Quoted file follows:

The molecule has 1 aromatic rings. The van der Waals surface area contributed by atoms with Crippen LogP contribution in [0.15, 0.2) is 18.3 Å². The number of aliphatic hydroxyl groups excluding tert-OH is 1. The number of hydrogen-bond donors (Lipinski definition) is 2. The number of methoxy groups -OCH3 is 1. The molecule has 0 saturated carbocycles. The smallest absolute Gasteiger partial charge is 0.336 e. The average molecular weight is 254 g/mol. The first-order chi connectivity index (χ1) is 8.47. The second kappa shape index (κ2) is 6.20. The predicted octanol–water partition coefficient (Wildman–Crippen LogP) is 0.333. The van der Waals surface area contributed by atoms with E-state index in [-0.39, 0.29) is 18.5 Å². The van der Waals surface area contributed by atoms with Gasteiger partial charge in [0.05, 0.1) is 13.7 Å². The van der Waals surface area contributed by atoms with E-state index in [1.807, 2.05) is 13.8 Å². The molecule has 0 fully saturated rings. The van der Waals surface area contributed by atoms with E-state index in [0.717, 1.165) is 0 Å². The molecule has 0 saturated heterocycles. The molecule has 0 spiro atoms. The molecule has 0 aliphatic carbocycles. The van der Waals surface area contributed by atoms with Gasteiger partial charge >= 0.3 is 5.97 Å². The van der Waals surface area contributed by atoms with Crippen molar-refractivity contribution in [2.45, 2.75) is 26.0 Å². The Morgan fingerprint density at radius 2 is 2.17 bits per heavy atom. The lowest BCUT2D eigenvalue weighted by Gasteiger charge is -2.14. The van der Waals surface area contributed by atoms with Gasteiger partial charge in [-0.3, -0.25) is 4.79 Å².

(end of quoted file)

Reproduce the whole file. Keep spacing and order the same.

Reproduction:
The molecule has 1 aromatic rings. The van der Waals surface area contributed by atoms with Crippen LogP contribution in [0.15, 0.2) is 18.3 Å². The number of aliphatic hydroxyl groups excluding tert-OH is 1. The number of hydrogen-bond donors (Lipinski definition) is 2. The number of methoxy groups -OCH3 is 1. The molecule has 0 saturated carbocycles. The smallest absolute Gasteiger partial charge is 0.336 e. The average molecular weight is 254 g/mol. The first-order chi connectivity index (χ1) is 8.47. The second kappa shape index (κ2) is 6.20. The predicted octanol–water partition coefficient (Wildman–Crippen LogP) is 0.333. The van der Waals surface area contributed by atoms with E-state index in [-0.39, 0.29) is 18.5 Å². The van der Waals surface area contributed by atoms with Gasteiger partial charge in [0.05, 0.1) is 13.7 Å². The van der Waals surface area contributed by atoms with E-state index in [1.807, 2.05) is 13.8 Å². The molecule has 0 fully saturated rings. The van der Waals surface area contributed by atoms with E-state index in [0.717, 1.165) is 0 Å². The molecule has 0 saturated heterocycles. The molecule has 0 spiro atoms. The molecule has 0 aliphatic carbocycles. The van der Waals surface area contributed by atoms with Gasteiger partial charge >= 0.3 is 5.97 Å². The van der Waals surface area contributed by atoms with Crippen molar-refractivity contribution in [2.45, 2.75) is 26.0 Å². The Morgan fingerprint density at radius 2 is 2.17 bits per heavy atom. The lowest BCUT2D eigenvalue weighted by Gasteiger charge is -2.14. The van der Waals surface area contributed by atoms with Gasteiger partial charge in [-0.3, -0.25) is 4.79 Å².